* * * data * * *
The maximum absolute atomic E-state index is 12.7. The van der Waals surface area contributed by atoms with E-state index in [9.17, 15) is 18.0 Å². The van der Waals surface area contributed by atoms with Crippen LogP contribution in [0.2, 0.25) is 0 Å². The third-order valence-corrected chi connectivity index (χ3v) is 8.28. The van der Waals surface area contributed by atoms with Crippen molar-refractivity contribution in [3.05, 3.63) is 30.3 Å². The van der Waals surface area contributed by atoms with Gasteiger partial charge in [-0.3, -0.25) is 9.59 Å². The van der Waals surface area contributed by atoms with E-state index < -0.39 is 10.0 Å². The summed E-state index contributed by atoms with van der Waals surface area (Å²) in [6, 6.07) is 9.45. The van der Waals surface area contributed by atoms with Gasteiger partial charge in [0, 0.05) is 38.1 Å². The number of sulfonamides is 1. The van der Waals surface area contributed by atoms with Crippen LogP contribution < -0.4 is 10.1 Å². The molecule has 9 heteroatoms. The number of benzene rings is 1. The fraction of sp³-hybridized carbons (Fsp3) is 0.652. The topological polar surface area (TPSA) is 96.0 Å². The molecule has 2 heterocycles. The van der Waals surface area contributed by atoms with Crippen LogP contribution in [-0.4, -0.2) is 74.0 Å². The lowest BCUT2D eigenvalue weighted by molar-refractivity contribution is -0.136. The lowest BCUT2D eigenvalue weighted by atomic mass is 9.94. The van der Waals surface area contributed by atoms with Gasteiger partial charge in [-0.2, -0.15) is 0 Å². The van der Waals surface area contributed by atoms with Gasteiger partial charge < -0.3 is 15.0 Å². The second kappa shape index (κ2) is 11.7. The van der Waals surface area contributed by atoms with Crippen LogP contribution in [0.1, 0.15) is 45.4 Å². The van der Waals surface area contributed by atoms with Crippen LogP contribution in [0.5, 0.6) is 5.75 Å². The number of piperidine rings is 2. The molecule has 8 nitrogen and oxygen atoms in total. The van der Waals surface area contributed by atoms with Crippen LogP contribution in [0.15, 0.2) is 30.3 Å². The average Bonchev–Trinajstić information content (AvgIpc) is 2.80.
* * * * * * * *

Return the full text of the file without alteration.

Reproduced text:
The maximum absolute atomic E-state index is 12.7. The van der Waals surface area contributed by atoms with E-state index in [9.17, 15) is 18.0 Å². The van der Waals surface area contributed by atoms with Crippen LogP contribution in [0.2, 0.25) is 0 Å². The third-order valence-corrected chi connectivity index (χ3v) is 8.28. The van der Waals surface area contributed by atoms with Crippen molar-refractivity contribution in [3.05, 3.63) is 30.3 Å². The van der Waals surface area contributed by atoms with Gasteiger partial charge in [-0.3, -0.25) is 9.59 Å². The van der Waals surface area contributed by atoms with E-state index < -0.39 is 10.0 Å². The summed E-state index contributed by atoms with van der Waals surface area (Å²) in [6, 6.07) is 9.45. The van der Waals surface area contributed by atoms with Gasteiger partial charge in [0, 0.05) is 38.1 Å². The number of sulfonamides is 1. The van der Waals surface area contributed by atoms with Crippen LogP contribution < -0.4 is 10.1 Å². The molecule has 9 heteroatoms. The number of benzene rings is 1. The fraction of sp³-hybridized carbons (Fsp3) is 0.652. The topological polar surface area (TPSA) is 96.0 Å². The molecule has 2 heterocycles. The van der Waals surface area contributed by atoms with Crippen LogP contribution in [-0.4, -0.2) is 74.0 Å². The lowest BCUT2D eigenvalue weighted by molar-refractivity contribution is -0.136. The lowest BCUT2D eigenvalue weighted by atomic mass is 9.94. The van der Waals surface area contributed by atoms with Gasteiger partial charge in [-0.2, -0.15) is 0 Å². The van der Waals surface area contributed by atoms with Gasteiger partial charge < -0.3 is 15.0 Å². The second kappa shape index (κ2) is 11.7. The van der Waals surface area contributed by atoms with Crippen LogP contribution in [0.1, 0.15) is 45.4 Å². The van der Waals surface area contributed by atoms with Crippen LogP contribution in [0.5, 0.6) is 5.75 Å². The number of piperidine rings is 2. The molecule has 8 nitrogen and oxygen atoms in total. The van der Waals surface area contributed by atoms with Crippen LogP contribution in [0.15, 0.2) is 30.3 Å². The average Bonchev–Trinajstić information content (AvgIpc) is 2.80.